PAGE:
WASHINGTON (CBSMiami/AP) — Democrats grilled President Donald Trump’s pick for health secretary at a Senate hearing Tuesday as they questioned his stock purchases and support for repealing ‘Obamacare.’
The nominee, Rep. Tom Price, R-Ga., was accused by the Finance Committee’s top Democrat of “a conflict of interest and an abuse of his position” for buying shares in health care firms that could benefit from congressional legislation. Sen. Ron Wyden, D-Ore., said Price had also omitted information in his responses to the Finance Committee’s questionnaire for nominees, and said the panel should delay approving Price’s nomination until it learns more.
Committee Chairman Orrin Hatch, R-Utah, accused Democrats of “what are, by and large, specious and distorted attacks.” He praised Price for having “the experience and qualifications” needed to head the Health and Human Services Department, which has an annual budget exceeding $1 trillion.
Price, 62, is a veteran conservative congressman and orthopedic surgeon from Atlanta’s suburbs who has long favored voiding Obama’s 2010 law and wrote his own proposed substitute for it. Chairman of the House Budget Committee until recently, he’s also favored revamping Medicare and Medicaid, which Democrats vehemently resist and Trump as a presidential candidate said he opposed.
Wyden questioned Price about the congressman’s purchase of around 400,000 shares last August of Innate Immunotherapeutics Ltd., an Australian drug company. Wyden said Price had bought the stock at prices only available to insider investors, had understated the value of those shares in papers filed with the Finance Committee, and had obtained the stocks at a time when he could affect congressional legislation.
“Yes or no, does this show bad judgment?” Wyden asked.
Price said it did not and added. “The reality is everything I did was ethical, above board, legal and transparent.”
A bipartisan committee staff memo said Price reported the shares were worth as little as $50,000, based on the purchase price then, but they were worth up to $250,000 when he filed his forms to the Finance Committee. Price said he didn’t realize the form requested the updated value of the stock.
The memo also said Price had omitted from submitted forms any mention of a 2010 House Ethics Committee investigation into his campaign fundraising that was later dropped, as well as late tax payments and improper deductions involving rental properties.
GOP lawmakers intent on repealing Obama’s law continue trying to figure out how they would replace it. They plan a retreat in Philadelphia later this week to discuss what to do.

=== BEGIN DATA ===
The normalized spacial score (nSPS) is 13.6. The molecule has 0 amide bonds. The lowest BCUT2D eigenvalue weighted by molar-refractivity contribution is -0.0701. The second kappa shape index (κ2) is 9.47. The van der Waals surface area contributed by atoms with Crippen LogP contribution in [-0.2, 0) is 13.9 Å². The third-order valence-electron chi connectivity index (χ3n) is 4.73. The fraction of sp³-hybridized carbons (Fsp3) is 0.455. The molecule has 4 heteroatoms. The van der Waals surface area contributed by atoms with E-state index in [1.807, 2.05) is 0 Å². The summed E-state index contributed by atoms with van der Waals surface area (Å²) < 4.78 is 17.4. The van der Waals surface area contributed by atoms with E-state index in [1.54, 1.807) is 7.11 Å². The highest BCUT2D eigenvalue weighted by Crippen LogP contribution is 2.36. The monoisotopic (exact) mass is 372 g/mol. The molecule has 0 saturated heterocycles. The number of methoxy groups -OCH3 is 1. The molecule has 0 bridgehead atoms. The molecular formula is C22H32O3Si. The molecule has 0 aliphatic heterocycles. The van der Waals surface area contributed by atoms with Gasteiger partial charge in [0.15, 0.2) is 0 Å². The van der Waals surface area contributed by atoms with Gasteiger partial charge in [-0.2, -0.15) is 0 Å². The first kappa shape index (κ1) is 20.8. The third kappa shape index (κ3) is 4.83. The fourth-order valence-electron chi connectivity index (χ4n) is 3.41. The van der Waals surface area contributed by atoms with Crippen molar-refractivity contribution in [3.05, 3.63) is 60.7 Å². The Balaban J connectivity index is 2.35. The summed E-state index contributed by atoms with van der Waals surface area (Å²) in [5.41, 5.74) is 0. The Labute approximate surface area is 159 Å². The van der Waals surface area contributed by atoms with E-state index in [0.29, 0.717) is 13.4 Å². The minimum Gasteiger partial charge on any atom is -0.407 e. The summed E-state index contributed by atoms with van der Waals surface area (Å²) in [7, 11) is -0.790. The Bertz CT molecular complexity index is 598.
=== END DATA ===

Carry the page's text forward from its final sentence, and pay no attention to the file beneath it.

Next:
Tuesday’s hearing followed an executive order Trump issued Friday, his first day in office, that vaguely empowers federal officials to curb fiscal burdens imposed by Obama’s overhaul and give states more flexibility to interpret it. That could let agencies take steps like stopping fines for failure to buy coverage or easing the law’s requirement that insurers cover birth control, but there could be procedural and political pitfalls to exercising those powers.
Wyden tried pinning Price down on that order, asking him to pledge no American would lose coverage as a result of Trump’s order and that it wouldn’t be enforced until Republicans have enacted legislation replacing Obama’s law. Price didn’t answer directly, saying what Republicans do will “keep patients at the center of health care.”
Democrats repeatedly questioned Price about whether a Republican replacement for Obama’s statute would continue requiring insurers to cover people with pre-existing illnesses. Before Obama’s law, insurance companies did not have to do that because such consumers can be extremely costly to cover, and Trump has said he supports continuing such coverage.
“Nobody ought to lose insurance because they got a bad diagnosis,” Price said.
He said there are different ways of covering people who are already sick. He mentioned high-risk pools, in which people with high medical costs are pooled together to avoid having their expenses drive up premiums for healthier consumers. The system has produced mixed results.
Under questioning from Democrats, Price also said people currently covered by the expansion of Medicaid by Obama’s overhaul should continue to be covered by that program or “a different vehicle” which he didn’t specify. Democrats and Republicans whose states have accepted the Medicaid expansion support its continuation, though many Republicans prefer ending the expansion and giving states more leeway in deciding how to spend all Medicaid funds.
Obama’s law has provided coverage to 20 million people by creating online marketplaces for those without employer-provided coverage and subsidizing many of them, and expanding Medicaid to more lower-income people.
Trump has been pressuring Republicans to move quickly on legislation scuttling Obama’s law and replacing it.
As head of the huge Health and Human Services Department, Price would have enormous power to decide how Obama’s law is interpreted and enforced. For example, he could weaken the statute’s requirements that people buy insurance and larger employers provide it to workers by granting broader exemptions, or reduce the extent of coverage insurers must provide for 10 types of mandated health services.
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